A thyroid scan uses a Reference radioactive tracer Opens New Window and a special camera to measure how much tracer the thyroid gland absorbs from the blood. The tracer can be swallowed or can be injected into a vein. It travels through your body, giving off radiation signals. The camera "sees" the signals and can measure how much tracer the thyroid absorbs from the blood.
A thyroid scan can show the size, shape, and location of the Reference thyroid gland Opens New Window Reference Opens New Window. It can also find areas of the thyroid gland that are overactive or underactive. The camera takes pictures of the thyroid gland from three different angles. The radioactive tracer used in this test is either iodine or technetium.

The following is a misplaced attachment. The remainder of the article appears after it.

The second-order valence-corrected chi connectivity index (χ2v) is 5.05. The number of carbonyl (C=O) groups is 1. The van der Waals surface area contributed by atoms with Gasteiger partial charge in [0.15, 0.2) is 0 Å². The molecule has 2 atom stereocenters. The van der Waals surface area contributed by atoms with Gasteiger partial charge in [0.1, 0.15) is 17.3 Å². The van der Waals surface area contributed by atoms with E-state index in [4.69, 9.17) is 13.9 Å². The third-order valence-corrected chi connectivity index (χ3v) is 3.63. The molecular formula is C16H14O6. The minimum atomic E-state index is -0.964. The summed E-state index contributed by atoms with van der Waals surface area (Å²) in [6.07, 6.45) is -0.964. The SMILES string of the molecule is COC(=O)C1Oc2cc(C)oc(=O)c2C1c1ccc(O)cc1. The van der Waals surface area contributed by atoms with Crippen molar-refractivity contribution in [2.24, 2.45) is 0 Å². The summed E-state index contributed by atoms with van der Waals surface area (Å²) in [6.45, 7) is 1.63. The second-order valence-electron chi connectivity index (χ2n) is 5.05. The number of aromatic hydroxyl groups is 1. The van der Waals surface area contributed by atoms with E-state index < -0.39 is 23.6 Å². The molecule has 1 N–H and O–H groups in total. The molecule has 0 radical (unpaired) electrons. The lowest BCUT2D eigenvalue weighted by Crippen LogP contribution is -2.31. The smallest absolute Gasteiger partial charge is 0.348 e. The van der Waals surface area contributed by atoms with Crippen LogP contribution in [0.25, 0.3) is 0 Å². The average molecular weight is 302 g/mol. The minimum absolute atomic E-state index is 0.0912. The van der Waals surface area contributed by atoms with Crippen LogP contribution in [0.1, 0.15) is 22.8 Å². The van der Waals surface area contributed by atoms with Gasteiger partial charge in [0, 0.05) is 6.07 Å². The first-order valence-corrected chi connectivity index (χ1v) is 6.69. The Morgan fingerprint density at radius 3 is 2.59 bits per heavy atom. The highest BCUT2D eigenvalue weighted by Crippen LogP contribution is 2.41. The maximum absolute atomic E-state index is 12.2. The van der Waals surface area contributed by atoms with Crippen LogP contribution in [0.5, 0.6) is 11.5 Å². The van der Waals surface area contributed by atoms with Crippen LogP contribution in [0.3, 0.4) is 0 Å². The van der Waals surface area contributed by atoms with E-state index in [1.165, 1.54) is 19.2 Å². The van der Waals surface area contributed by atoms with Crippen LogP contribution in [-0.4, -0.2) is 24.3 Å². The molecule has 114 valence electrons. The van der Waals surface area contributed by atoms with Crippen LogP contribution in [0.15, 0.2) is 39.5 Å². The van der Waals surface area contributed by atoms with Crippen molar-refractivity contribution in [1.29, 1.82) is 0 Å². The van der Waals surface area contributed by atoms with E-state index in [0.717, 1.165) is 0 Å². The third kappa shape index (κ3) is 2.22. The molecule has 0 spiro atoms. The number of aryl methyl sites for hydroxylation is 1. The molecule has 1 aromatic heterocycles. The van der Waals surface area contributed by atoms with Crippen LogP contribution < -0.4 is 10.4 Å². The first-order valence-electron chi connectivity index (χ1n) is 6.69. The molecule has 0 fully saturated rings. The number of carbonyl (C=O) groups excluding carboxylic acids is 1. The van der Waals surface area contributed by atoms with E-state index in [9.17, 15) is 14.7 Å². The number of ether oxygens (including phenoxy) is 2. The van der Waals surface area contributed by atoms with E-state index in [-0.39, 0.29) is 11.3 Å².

A radioactive iodine uptake (RAIU) test may also be done to find problems with how the thyroid gland works, such as Reference hyperthyroidism Opens New Window. For more information, see the medical test Reference Radioactive Iodine Uptake Test.
Another type of thyroid scan, a whole-body thyroid scan, may be done for people who have had thyroid cancer that has been treated. The whole-body scan can check to see if cancer has spread to other areas of the body.
|By:||Reference Healthwise Staff||Last Revised: Reference May 31, 2011|
|Medical Review:||Reference E. Gregory Thompson, MD - Internal Medicine
Reference Matthew I. Kim, MD - Endocrinology